Formidable had an improved hull form that endowed better handling at high speeds than the Majestics and inward-turning screws which allowed reduced fuel consumption and slightly higher speeds than in previous classes, but at the expense of reduced manoeuvrability at low speeds.

With the appearance of the new dreadnought-type battleships and battlecruisers beginning in 1906, predreadnoughts such as Formidable were outclassed; however, they still performed some front-line duties during the early part of the First World War.

Pre-World War I

Formidable commissioned on 10 October 1904 at Portsmouth Dockyard for service in the Mediterranean Fleet. She began a refit at Malta in 1904 which lasted until April 1905, and in April 1908 transferred to the Channel Fleet. Paid off at Chatham Dockyard on 17 August 1908, Formidable began another refit and recommissioned on 20 April 1909 for service in the 1st Division, Home Fleet stationed at the Nore. On 29 May, she transferred to the Atlantic Fleet.

In May 1912, Formidable was reduced to a nucleus crew and transferred to the 5th Battle Squadron in the Second Fleet, Home Fleet, again at the Nore, where she served until the outbreak of war in August 1914. Hard steaming during this service led to her developing serious machinery problems.

World War I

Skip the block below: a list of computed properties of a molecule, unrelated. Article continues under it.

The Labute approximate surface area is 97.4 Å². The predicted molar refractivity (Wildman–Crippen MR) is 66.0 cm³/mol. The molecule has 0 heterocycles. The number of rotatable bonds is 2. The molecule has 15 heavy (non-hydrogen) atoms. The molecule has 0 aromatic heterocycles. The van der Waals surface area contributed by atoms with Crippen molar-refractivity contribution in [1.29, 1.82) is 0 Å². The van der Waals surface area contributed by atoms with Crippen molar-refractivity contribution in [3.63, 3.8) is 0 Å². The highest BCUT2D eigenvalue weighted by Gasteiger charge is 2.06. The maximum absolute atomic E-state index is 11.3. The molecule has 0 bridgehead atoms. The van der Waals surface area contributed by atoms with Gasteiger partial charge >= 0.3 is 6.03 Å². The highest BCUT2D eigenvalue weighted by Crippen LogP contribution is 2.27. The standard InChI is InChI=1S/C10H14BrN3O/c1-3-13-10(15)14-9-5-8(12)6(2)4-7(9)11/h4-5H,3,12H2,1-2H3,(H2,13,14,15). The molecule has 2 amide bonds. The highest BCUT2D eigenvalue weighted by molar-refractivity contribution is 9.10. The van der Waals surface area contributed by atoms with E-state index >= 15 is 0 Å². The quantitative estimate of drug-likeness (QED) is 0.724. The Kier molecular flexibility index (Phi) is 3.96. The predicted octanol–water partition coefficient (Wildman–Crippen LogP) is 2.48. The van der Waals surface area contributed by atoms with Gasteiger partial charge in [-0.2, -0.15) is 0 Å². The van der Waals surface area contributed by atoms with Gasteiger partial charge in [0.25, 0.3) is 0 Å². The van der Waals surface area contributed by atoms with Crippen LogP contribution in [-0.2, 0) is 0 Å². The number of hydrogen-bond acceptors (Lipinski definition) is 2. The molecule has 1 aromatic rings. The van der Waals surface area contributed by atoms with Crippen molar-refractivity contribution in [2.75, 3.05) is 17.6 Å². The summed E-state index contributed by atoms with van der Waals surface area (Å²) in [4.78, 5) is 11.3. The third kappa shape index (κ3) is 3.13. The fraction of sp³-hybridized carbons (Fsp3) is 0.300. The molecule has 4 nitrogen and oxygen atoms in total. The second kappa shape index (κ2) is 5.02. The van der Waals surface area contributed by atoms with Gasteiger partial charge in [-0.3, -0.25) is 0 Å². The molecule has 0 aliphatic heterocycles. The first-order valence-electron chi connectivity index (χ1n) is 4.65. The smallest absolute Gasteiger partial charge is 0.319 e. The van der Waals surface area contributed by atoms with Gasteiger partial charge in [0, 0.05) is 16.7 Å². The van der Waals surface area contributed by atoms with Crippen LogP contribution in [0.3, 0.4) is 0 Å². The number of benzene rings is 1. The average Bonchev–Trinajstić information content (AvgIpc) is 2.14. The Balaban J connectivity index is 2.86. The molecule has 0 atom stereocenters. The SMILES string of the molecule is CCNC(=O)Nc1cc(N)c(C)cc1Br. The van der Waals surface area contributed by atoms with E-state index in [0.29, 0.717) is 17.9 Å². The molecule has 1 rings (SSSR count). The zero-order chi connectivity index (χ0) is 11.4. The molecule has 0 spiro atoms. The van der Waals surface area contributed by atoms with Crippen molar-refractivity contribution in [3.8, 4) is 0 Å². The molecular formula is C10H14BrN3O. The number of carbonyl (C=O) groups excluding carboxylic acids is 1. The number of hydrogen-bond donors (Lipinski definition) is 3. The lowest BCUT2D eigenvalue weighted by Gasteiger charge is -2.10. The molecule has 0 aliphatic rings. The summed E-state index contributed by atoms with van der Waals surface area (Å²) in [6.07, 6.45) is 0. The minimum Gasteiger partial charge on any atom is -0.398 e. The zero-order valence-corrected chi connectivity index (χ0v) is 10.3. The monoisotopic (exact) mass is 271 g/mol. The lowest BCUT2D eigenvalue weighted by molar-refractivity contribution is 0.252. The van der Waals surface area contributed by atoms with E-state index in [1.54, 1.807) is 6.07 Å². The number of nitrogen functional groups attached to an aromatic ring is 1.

At the beginning of the First World War, Formidable and the 5th Battle Squadron were based at Portland and assigned to the Channel Fleet to defend the English Channel. After covering the safe transportation of the British Expeditionary Force to France in August 1914, Formidable took part in the transportation of the Portsmouth Marine Battalion to Ostend on 25 August.

On 14 November, Formidable and the other ships of the 5th Battle Squadron were rebased at Sheerness because of concern that a German invasion of Great Britain was in the offing. The squadron was relieved by Duncan-class battleships of the 6th Battle Squadron and transferred to Portland on 30 December.


Under the command of Vice-Admiral Commanding, Channel Fleet, Sir Lewis Bayly, the 5th Battle Squadron spent 31 December participating in gunnery exercises off the Isle of Portland, supported by the light cruisers Topaze and Diamond. After the exercises, that night the fleet remained at sea on patrol even though submarine activity had been reported in the area. With rough sea conditions and the wind increasing, submarine attacks would have been difficult to carry out and so were not thought to be a significant threat. Formidable was steaming at 10 knots (19 km/h; 12 mph) at the rear of the squadron off Portland Bill just 20 nmi (37 km; 23 mi) from Start Point, when at 02:20 on 1 January 1915 a torpedo from U-24 struck the number one boiler port side. It was thought that she might be saved by reaching the coast but by about 02:40 she had taken a list of 20° to starboard and the Captain Noel Loxley gave the order to abandon ship. Darkness and worsening weather made it difficult to get the men and boats over the side; some small boats were thrown into the water upside down.